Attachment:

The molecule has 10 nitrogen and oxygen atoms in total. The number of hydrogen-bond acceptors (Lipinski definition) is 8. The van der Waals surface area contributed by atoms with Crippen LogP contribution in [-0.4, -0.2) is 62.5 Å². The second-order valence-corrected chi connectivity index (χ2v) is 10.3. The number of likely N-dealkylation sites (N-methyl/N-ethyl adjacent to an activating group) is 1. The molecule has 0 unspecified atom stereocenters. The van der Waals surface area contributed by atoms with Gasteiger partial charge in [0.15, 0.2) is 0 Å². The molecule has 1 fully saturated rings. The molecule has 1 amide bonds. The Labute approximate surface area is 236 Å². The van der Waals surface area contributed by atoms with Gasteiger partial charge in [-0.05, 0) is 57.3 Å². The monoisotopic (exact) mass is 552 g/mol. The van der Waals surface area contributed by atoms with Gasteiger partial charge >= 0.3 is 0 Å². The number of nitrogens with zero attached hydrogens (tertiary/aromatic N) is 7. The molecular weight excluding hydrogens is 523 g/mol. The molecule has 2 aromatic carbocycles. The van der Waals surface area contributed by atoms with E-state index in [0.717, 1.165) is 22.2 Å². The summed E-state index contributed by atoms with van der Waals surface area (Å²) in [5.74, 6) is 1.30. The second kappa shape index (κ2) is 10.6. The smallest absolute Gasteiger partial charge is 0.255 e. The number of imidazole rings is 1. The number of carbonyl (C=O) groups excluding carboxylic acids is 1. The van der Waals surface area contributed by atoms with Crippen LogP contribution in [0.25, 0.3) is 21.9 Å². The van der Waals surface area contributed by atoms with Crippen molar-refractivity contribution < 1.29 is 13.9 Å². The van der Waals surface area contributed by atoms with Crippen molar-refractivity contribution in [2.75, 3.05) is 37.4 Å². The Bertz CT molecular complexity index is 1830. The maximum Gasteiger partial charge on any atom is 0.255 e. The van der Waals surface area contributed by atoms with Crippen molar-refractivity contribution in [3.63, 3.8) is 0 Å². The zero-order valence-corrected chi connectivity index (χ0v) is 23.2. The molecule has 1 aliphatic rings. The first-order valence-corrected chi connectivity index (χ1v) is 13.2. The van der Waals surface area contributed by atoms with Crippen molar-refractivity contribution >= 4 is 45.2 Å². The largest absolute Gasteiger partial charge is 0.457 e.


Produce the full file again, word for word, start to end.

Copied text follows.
The molecule has 10 nitrogen and oxygen atoms in total. The number of hydrogen-bond acceptors (Lipinski definition) is 8. The van der Waals surface area contributed by atoms with Crippen LogP contribution in [-0.4, -0.2) is 62.5 Å². The second-order valence-corrected chi connectivity index (χ2v) is 10.3. The number of likely N-dealkylation sites (N-methyl/N-ethyl adjacent to an activating group) is 1. The molecule has 0 unspecified atom stereocenters. The van der Waals surface area contributed by atoms with Gasteiger partial charge in [0.15, 0.2) is 0 Å². The molecule has 1 fully saturated rings. The molecule has 1 amide bonds. The Labute approximate surface area is 236 Å². The van der Waals surface area contributed by atoms with Gasteiger partial charge in [-0.05, 0) is 57.3 Å². The monoisotopic (exact) mass is 552 g/mol. The van der Waals surface area contributed by atoms with Gasteiger partial charge >= 0.3 is 0 Å². The number of nitrogens with zero attached hydrogens (tertiary/aromatic N) is 7. The molecular weight excluding hydrogens is 523 g/mol. The molecule has 2 aromatic carbocycles. The van der Waals surface area contributed by atoms with E-state index in [0.717, 1.165) is 22.2 Å². The summed E-state index contributed by atoms with van der Waals surface area (Å²) in [5.74, 6) is 1.30. The second kappa shape index (κ2) is 10.6. The smallest absolute Gasteiger partial charge is 0.255 e. The number of imidazole rings is 1. The number of carbonyl (C=O) groups excluding carboxylic acids is 1. The van der Waals surface area contributed by atoms with Crippen LogP contribution in [0.25, 0.3) is 21.9 Å². The van der Waals surface area contributed by atoms with Crippen molar-refractivity contribution < 1.29 is 13.9 Å². The van der Waals surface area contributed by atoms with Crippen molar-refractivity contribution in [2.75, 3.05) is 37.4 Å². The Bertz CT molecular complexity index is 1830. The maximum Gasteiger partial charge on any atom is 0.255 e. The van der Waals surface area contributed by atoms with Crippen molar-refractivity contribution in [3.63, 3.8) is 0 Å². The zero-order valence-corrected chi connectivity index (χ0v) is 23.2. The molecule has 1 aliphatic rings. The first-order valence-corrected chi connectivity index (χ1v) is 13.2. The van der Waals surface area contributed by atoms with Crippen molar-refractivity contribution >= 4 is 45.2 Å². The largest absolute Gasteiger partial charge is 0.457 e.